The only thing that makes the desk bearable are painted wooden animals: big ones, as robust as possible, for I grew up among dangerously fragile ceramics. At my grandparents', we ate alongside a large Tang horse, scratching his bottom with protuberant teeth. My cousin was once found under the table with an 18-inch Tang dancer whose clay hand was moulded to her all- too-fracturable hip. The baby had her wrist through the arm/hip triangle and was trying to shake it off. Those Chinese things must have given me a taste for animal shapes around the place, but I don't want to worry about breakage.
The best is a dancing zebra, pounds 13 from Cucina, a gift shop in England's Lane, London. When an aggressive mound of unanswered letters pushed him off the desk, I superglued his hock back and he's fine. He's stood by me through three books of poems and the painful mutations of a book I thought was on women's desire but is really on male rock music. Now that one's nearly (touch wood) finished, I realise that I've depended on the cheerful cockeyed swirl of his chest, and his goatish grin.
I like these animals, I think, because most things round us don't need to be the shape they are. Radios in the shape of bumper cars, phones disguised as Elvis or Garfield - a lot of design makes changes only for the eye, to something whose function is inside itself: like a calculator. But animals - cheetahs, okapis, caribou or capybaras - have to be their shape. An animal's shape says what it does: its beauty is determined by its function. As with tools. When a French farmer made a handle for Robert Frost's axe: He showed me that the lines of a good helve/ Were native to the grain before the knife,/ Expressed them, and its curves were no false curve/ Put on it from without.
Which Seamus Heaney says is about poetry as well as axe-handles. What makes a poem or axe-haft beautiful is a line that's native to the material. In other words, organic.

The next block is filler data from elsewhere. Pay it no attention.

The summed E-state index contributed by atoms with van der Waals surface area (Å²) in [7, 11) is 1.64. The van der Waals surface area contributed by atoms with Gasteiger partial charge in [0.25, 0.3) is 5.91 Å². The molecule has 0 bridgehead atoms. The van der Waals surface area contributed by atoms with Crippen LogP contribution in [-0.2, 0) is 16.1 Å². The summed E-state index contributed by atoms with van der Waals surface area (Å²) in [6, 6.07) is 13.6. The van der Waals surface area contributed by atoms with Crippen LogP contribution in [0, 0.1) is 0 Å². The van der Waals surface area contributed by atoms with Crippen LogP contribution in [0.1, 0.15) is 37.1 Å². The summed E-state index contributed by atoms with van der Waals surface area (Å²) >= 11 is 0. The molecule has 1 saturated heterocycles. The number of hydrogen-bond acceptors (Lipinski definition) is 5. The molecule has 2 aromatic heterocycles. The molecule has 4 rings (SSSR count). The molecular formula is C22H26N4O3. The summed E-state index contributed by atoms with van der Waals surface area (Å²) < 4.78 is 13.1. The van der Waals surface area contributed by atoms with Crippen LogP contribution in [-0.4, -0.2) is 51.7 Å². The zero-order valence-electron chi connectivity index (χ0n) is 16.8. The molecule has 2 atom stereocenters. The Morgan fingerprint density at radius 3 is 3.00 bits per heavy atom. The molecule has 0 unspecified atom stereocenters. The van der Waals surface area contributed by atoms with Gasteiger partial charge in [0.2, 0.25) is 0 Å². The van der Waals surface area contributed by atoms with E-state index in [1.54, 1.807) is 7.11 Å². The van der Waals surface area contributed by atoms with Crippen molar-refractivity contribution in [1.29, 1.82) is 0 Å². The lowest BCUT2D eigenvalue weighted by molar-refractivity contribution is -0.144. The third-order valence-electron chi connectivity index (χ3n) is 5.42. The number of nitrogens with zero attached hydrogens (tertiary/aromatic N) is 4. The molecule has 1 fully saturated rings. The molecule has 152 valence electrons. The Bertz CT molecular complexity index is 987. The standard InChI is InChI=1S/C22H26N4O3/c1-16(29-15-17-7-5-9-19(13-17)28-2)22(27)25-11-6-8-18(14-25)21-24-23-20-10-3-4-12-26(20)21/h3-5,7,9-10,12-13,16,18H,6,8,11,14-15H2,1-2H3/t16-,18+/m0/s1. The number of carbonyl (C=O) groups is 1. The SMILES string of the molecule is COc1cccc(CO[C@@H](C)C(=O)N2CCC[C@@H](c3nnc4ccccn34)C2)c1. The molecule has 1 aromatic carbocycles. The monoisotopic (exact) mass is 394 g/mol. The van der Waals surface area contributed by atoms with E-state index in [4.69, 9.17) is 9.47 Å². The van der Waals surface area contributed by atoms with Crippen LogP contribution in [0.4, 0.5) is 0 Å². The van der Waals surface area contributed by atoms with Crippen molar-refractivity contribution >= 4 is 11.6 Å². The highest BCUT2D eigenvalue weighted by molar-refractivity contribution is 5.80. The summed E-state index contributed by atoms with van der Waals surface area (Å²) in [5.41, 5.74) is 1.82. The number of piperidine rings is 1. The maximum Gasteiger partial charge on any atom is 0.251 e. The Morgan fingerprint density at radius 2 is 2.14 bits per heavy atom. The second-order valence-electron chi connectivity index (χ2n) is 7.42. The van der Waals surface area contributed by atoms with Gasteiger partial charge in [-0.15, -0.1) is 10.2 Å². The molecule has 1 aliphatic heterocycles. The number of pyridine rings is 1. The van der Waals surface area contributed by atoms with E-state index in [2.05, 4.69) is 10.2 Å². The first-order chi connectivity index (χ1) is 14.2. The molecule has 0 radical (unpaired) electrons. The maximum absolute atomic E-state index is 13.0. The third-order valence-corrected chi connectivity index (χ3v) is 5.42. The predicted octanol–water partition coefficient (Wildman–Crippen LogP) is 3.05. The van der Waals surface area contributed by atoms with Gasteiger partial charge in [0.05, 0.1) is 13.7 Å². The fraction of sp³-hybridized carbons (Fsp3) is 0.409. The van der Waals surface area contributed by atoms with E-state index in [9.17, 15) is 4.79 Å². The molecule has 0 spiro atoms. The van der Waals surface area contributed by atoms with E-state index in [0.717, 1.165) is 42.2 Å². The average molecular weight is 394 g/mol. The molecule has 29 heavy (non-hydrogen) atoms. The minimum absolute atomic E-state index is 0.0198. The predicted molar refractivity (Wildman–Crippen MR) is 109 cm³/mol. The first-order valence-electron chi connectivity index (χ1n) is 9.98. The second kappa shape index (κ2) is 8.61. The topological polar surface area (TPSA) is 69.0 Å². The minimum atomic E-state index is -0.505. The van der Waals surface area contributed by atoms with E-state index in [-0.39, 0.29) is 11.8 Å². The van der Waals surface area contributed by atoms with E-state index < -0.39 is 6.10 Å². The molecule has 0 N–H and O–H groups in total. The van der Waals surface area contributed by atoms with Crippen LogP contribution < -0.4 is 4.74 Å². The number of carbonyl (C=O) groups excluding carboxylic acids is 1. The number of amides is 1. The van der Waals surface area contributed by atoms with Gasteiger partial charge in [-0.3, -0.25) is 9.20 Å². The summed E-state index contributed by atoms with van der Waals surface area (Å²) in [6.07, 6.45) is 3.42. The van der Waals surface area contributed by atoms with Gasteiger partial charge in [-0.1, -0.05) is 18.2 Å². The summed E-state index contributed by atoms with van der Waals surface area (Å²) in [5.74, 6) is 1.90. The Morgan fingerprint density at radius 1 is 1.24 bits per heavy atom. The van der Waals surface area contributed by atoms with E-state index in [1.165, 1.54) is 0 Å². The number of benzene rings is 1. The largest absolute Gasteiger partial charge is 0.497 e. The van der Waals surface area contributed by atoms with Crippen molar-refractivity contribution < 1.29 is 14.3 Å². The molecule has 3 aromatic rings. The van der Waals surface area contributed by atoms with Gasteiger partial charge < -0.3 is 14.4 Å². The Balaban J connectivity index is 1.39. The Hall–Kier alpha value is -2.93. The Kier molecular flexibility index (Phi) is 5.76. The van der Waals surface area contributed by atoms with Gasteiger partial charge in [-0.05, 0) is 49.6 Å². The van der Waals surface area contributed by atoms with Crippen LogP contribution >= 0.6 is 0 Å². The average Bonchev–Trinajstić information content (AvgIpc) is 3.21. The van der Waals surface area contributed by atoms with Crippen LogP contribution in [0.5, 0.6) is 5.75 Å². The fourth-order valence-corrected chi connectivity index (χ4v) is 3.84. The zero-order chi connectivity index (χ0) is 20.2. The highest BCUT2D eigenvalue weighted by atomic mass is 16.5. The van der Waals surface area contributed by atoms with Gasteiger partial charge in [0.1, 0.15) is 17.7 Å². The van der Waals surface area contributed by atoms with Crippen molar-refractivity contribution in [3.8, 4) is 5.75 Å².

That word "organic" casts a spell today because we are stuffed to the gills with designed materials. Sainsbury's "organic" food sales went up 50 per cent in Camden last year. We scamper like lemmings to "organic" shampoo, yoghurt, compost, pain-killers or beef. (Beef may be lethal, but how's it ever inorganic? "Organic" just means "maybe better for you".) If they made organic Apple Macs or Ford Fiestas, there'd be a riot.
Yet "organic" is the enemy of "designed", and we yearn for that too. We're in an organic-versus-design double bind. "Engineered" is good when you're checking out the turbo elegance of a new Mercedes, bad when you put "genetic" before it. We adore artificiality, and shun it. That's why I like the paradox of a natural design: design created only by need. And the best example of that is a bird. Hence (I think) the current craze for painted ducks.
The best duck I know lives down the road from me and has seen Andrew O'Hagan through his first novel. She came from the Pyrenees - roan wings, blue neck, big white blob of an eye, kohl-black, self-possessed pupils: one day I'll find a duck like that. I've got an elegant Zimbabwean heron for pounds 26 from Zamani (which now sells tribal art in Highgate Village, beside the dentist who's looked after me since I was 12), plus a pounds 38 red goose from Kristan Baybars in Gospel Oak.